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Title: The effects of the ω-6 polyunsaturated fatty acid dihomo-γ-linolenic acid on platelet function
Author: Menke, Laura
ISNI:       0000 0004 8508 1275
Awarding Body: Queen Mary University of London
Current Institution: Queen Mary, University of London
Date of Award: 2020
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Eicosanoids play an essential role in platelet function as they can both stimulate and inhibit platelet reactivity. Current anti-thrombotic therapies include aspirin that inhibits the enzyme COX-1 and thereby the production of arachidonic acid (AA)-derived, pro-aggregatory eicosanoids from platelets. Despite generally promising clinical outcomes, aspirin has limitations in efficacy and is associated with various side effects, highlighting the need for improved therapies. Eicosanoid synthesis can be altered by changes in substrate availability as well as by inhibition of pathway enzymes. For example, the omega-6 fatty acid dihomo-γ-linolenic acid (DGLA) can be utilized by platelets for the synthesis of anti-aggregatory eicosanoids, especially via pathways independent of COX-1, and can thus promote platelet inhibition. The objectives of this thesis were therefore to investigate the effects of DGLA on platelet reactivity and further examine the DGLA effects together with aspirin. In this study, I found that DGLA inhibits a variety of platelet functions, including platelet aggregation, adhesion, spreading and the surface expression of platelet activation markers. I further showed that DGLA inhibits α- and dense granule release and alters the platelet proteomic releasate profile, especially in the presence of aspirin. Pathway enrichment analysis predicted that addition of DGLA would further inhibit platelet-specific responses compared to aspirin alone, and might also influence inflammation and tissue repair, suggesting an exciting potential of DGLA to enhance therapeutic strategies for vascular diseases. Additionally, DGLA caused loss 8 in proteins linked to cytoskeletal rearrangement and initiated a unique physical phenotype in activated platelets similar to unstimulated platelets with curved elongations. Investigating the eicosanoid profile in response to DGLA, I found that DGLA did not alter the production of AA-derived eicosanoids, however, promoted the production of anti-aggregatory series-1 prostaglandins, 12-HETrE and the anti-inflammatory 15-HETrE and 8-HETrE. While aspirin inhibited AA-derived prostanoid production, it only minimally reduced DGLA-derived prostaglandin production, suggesting the involvement of still uncharacterised production pathways.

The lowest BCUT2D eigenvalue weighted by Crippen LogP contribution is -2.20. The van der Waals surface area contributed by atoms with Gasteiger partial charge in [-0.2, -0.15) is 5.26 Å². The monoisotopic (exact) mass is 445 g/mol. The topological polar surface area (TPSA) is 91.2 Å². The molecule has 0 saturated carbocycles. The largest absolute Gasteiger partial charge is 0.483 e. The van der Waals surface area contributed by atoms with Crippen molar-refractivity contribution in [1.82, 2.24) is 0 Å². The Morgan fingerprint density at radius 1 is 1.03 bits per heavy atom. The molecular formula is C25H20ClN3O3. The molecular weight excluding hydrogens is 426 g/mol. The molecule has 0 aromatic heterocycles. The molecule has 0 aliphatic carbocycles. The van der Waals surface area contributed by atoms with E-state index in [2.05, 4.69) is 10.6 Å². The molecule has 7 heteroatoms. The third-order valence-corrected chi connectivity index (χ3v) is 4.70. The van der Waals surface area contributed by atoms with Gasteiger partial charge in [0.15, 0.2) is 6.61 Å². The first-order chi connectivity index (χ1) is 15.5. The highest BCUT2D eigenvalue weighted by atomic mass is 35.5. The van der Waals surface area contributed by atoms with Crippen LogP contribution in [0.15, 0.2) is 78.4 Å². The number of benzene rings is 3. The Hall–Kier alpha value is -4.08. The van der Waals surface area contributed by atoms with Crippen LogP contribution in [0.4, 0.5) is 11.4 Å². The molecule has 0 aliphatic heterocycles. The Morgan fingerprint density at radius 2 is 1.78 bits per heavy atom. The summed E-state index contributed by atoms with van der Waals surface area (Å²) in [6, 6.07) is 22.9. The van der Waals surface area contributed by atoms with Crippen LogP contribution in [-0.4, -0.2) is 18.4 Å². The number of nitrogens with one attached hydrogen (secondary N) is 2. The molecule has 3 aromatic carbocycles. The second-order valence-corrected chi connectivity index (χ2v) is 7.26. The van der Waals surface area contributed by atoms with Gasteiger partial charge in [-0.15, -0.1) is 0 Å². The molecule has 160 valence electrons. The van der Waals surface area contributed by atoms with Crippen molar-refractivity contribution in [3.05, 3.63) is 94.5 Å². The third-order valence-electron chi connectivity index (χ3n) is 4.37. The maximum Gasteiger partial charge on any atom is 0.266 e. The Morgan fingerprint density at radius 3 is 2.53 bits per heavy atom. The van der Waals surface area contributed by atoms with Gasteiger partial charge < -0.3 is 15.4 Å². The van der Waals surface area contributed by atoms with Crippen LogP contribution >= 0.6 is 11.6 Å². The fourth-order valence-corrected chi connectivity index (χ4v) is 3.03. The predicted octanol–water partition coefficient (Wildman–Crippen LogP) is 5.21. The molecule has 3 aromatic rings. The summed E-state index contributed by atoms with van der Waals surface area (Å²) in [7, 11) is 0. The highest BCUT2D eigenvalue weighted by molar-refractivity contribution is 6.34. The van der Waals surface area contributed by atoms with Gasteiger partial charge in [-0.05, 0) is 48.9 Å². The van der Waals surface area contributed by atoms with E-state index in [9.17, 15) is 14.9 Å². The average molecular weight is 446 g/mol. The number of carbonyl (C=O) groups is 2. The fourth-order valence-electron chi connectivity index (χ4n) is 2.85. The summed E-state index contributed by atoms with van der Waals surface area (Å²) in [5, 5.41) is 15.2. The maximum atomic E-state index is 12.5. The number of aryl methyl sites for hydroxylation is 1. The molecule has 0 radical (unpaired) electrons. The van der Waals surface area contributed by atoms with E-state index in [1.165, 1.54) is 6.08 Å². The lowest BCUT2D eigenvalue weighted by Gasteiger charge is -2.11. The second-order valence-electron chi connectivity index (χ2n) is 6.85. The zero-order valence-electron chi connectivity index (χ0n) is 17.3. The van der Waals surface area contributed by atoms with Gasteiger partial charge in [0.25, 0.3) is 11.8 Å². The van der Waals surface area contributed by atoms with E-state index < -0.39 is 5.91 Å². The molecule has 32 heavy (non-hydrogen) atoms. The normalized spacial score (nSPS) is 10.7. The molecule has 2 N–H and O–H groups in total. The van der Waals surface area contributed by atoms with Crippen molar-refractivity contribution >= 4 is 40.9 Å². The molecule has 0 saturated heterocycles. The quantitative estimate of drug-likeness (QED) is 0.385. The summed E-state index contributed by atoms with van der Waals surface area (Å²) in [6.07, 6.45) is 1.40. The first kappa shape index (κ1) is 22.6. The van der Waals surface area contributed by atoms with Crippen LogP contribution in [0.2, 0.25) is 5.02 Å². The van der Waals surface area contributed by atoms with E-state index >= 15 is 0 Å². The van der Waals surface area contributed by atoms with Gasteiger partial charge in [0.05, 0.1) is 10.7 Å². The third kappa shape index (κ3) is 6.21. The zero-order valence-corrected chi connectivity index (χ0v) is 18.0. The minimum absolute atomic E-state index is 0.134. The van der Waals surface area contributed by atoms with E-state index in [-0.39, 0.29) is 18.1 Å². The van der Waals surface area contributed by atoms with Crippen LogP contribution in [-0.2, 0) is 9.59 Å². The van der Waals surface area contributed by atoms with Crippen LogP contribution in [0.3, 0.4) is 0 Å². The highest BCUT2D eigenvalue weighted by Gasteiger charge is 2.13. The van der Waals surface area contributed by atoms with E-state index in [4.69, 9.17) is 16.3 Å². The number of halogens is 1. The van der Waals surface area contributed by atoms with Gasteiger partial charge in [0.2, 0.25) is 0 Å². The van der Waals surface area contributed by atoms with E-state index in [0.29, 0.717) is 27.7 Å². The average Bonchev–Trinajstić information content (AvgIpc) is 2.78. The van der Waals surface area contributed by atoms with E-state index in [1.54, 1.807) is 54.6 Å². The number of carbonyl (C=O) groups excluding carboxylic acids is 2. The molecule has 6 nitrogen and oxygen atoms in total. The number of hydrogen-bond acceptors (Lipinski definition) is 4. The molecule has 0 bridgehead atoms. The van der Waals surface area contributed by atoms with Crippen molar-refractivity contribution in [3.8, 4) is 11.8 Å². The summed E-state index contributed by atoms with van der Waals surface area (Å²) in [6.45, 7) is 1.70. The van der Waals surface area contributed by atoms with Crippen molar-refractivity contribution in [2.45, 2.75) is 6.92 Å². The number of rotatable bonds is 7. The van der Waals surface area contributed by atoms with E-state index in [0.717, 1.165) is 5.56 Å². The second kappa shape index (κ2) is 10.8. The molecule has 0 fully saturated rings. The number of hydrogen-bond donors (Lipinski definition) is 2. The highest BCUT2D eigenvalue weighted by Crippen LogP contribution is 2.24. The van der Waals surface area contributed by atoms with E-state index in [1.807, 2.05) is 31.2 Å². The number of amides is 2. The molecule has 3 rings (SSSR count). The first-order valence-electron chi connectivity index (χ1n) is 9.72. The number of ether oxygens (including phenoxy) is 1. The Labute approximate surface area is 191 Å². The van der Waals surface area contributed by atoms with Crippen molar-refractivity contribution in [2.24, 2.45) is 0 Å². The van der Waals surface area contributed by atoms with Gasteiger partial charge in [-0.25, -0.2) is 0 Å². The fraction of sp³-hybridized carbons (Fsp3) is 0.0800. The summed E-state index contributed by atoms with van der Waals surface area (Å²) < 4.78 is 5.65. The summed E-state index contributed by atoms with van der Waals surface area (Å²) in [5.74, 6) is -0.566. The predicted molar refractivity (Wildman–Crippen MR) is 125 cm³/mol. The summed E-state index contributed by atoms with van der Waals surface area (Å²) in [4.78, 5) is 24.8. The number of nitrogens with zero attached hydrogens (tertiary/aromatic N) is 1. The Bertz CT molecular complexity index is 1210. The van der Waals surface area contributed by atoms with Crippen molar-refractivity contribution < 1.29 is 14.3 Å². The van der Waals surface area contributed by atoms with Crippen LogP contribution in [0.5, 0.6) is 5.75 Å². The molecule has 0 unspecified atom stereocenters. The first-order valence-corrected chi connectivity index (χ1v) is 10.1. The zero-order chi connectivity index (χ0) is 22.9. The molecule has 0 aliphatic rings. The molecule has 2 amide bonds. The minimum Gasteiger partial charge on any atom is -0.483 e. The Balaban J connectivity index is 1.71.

Supervisor: Not available Sponsor: Not available
Qualification Name: Thesis (Ph.D.) Qualification Level: Doctoral
EThOS ID:  DOI: Not available
Keywords: Barts and the London School of Medicine and Dentistry ; Blizard Institute